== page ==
Jose Fernandez Guerrero
Class of 2018
Hometown: Tijuana, Mexico
What is your College Scholar project?
My research is an analytical approach to the challenges minority languages face in education and other institutions. By examining the socio-political contexts of various communities in the Americas, Europe and Oceania, I plan to cohesively address how knowing minority languages have faced multiple obstacles whose aim is cultural erasure. What specific obstacles exist to learning and teaching such languages, as opposed to the language spoken by the elite?
For my College Scholar Program proposal, I have drawn information from courses in linguistics, cognitive science, anthropology, government and philosophy. For example, LING 2248: Native American Languages taught me about Pan-American aboriginal peoples and their languages and struggles, which clearly ties to the proposal (Minority Languages: Policies, Education and Development). Other courses such as FREN 3590: Haitian Literature and Culture have helped me just as much in my formation; the course was conducted exclusively in French (with the exception of some texts in Haitian Creole) and focuses on socio-political issues in Haiti – from its revolution to post-earthquake relief. This course proved extremely valuable because it provided specific real-world examples of the dissonance there is in language education and how it is tied to racial and political views. Overall, the College Scholar Program is training me further to become an independent researcher, and explore my own ideas through various sources. I would thus encourage others to explore this interdisciplinary alternative. I love that I am exploring what sparks my curiosity.
I have attended the annual Symposium on American Indian Languages (SAIL) at RIT twice and met more linguists and community members who aim to bridge the gap between linguistics research and practical language teaching of native languages. I plan to attend more conferences and get the chance to present my own research findings at some point during my junior year.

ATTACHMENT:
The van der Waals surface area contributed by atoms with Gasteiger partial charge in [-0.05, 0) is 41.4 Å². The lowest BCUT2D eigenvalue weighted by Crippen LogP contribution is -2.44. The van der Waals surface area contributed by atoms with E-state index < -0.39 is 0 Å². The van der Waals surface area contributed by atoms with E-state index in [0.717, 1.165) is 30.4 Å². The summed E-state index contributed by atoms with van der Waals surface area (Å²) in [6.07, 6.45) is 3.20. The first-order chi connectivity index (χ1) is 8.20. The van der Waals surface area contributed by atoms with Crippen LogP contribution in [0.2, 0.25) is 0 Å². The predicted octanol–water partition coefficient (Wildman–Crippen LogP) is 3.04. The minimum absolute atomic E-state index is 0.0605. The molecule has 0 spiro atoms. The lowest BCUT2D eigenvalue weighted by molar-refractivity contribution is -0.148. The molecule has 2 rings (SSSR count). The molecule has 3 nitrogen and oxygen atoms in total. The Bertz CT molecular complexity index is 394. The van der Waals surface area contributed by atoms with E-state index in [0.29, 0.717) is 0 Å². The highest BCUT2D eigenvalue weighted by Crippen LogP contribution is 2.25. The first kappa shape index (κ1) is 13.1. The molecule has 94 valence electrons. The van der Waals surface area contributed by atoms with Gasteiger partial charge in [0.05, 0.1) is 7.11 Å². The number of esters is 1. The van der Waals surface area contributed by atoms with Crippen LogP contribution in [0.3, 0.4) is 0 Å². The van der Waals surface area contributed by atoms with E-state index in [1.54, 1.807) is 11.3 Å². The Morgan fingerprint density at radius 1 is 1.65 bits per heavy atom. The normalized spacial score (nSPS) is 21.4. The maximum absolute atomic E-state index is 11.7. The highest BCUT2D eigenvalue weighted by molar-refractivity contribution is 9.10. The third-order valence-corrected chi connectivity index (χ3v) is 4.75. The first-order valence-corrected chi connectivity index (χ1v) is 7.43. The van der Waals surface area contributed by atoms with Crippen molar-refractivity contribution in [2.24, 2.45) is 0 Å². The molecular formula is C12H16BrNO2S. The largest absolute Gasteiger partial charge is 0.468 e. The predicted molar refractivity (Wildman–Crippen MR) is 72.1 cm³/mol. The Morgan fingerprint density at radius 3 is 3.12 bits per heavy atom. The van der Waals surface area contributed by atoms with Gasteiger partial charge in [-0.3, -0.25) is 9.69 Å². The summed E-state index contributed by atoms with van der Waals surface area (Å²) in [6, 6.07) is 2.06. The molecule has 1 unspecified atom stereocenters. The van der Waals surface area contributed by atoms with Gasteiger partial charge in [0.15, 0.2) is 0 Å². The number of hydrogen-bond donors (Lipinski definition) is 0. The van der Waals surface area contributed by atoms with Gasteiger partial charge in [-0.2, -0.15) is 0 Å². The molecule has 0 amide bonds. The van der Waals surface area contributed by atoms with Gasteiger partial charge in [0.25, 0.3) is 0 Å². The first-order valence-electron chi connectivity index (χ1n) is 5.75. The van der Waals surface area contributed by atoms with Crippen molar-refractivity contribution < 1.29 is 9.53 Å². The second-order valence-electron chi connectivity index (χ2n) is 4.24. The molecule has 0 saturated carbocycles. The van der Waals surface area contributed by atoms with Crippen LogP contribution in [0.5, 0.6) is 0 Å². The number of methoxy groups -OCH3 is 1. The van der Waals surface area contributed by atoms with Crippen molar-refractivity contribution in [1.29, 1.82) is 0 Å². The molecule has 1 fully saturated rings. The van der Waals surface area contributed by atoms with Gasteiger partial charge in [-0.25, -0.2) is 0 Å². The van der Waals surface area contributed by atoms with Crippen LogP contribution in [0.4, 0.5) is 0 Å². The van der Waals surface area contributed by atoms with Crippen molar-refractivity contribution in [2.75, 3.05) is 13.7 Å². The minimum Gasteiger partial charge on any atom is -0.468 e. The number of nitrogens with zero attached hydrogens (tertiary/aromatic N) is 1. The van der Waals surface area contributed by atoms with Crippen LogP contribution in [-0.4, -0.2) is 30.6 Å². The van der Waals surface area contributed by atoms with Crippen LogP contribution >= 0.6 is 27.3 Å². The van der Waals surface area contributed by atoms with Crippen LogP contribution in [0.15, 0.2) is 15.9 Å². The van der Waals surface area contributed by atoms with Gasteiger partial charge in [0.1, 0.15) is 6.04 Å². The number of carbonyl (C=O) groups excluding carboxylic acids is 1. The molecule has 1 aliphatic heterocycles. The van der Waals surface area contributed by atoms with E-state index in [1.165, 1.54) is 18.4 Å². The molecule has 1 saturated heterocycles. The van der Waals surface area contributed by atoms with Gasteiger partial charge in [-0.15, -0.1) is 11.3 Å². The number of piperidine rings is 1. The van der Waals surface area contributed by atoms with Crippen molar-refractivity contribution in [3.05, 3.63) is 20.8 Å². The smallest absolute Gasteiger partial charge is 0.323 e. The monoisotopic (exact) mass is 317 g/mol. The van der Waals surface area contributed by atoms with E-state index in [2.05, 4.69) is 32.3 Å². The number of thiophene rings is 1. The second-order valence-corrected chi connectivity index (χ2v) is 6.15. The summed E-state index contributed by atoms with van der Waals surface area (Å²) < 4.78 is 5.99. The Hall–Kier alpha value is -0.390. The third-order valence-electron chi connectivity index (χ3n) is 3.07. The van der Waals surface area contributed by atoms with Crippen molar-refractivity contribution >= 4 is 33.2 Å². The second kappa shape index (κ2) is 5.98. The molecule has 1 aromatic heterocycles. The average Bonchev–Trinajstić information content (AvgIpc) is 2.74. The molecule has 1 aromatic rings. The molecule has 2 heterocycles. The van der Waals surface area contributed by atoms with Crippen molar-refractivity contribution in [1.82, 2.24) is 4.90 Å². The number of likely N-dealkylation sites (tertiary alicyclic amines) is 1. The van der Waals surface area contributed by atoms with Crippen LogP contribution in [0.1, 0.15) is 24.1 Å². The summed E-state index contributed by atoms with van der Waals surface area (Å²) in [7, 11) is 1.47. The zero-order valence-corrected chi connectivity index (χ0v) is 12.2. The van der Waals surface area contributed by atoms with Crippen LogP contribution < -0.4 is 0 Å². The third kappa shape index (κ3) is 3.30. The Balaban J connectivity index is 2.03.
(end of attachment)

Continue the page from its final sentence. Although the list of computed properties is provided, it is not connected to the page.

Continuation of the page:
What are your most important extra-curricular activities?
Before my freshman year, I thankfully participated in the Pre-Freshman Summer Program (PSP). PSP’s aim is to help low income and underrepresented students adjust to college life; and I can definitely say it helped me hone the networking skills I needed to become a proactive student. Most importantly, PSP supplied me with my Cornell family, that socio-emotional base required to become a successful person. PSP is a program I am proud to be associated with and one I recognize to have been indispensable for my personal and academic achievements.
As the language geek that I am, I have become actively involved in the Language Pairing Program, an organization under the Public Service Center that promotes language learning. The LPP is a demonstration of how people from all kinds of backgrounds may connect through language, by learning from one another. I am also part of the Armenian Students Organization and the Von Cramm Cooperative House, both welcoming multicultural communities that eagerly seek to share their experiences and learn from one another.
Talk about any summer internships or programs you’ve attended?
The summer after my freshman year I spent two months in Haiti with le Centre d'Éducation Inclusif, a Haitian foundation started by a Cornell alumna. With CEI, I was able to learn about the challenges that people with disabilities face in the Haitian education system as well as the complicated NGO culture that exists in developing countries.
The summer after sophomore year, I will be working under the supervision of Dr. Gabriella Caballero at UCSD's linguistics department. The experience will consist of using language documentation programs and analyzing two distinct indigenous languages: Kumiai and Rarámuri. I aim to learn more about fieldwork and challenges that arise when working with small linguistic communities.
What do you dream of doing after graduation?
By the time graduation arrives, I plan to have entered a graduate program in Linguistics. As my College Scholar project shows, I have a broad range of interests that I wish to explore by staying in academia. Language documentation and preservation are ultimately the areas I would like to continue investigating, and the possibilities available in these areas are quite diverse. I dream that through the skills I am developing, I may help communities preserve their culture, regardless of their geographic location. I might become a professor someday!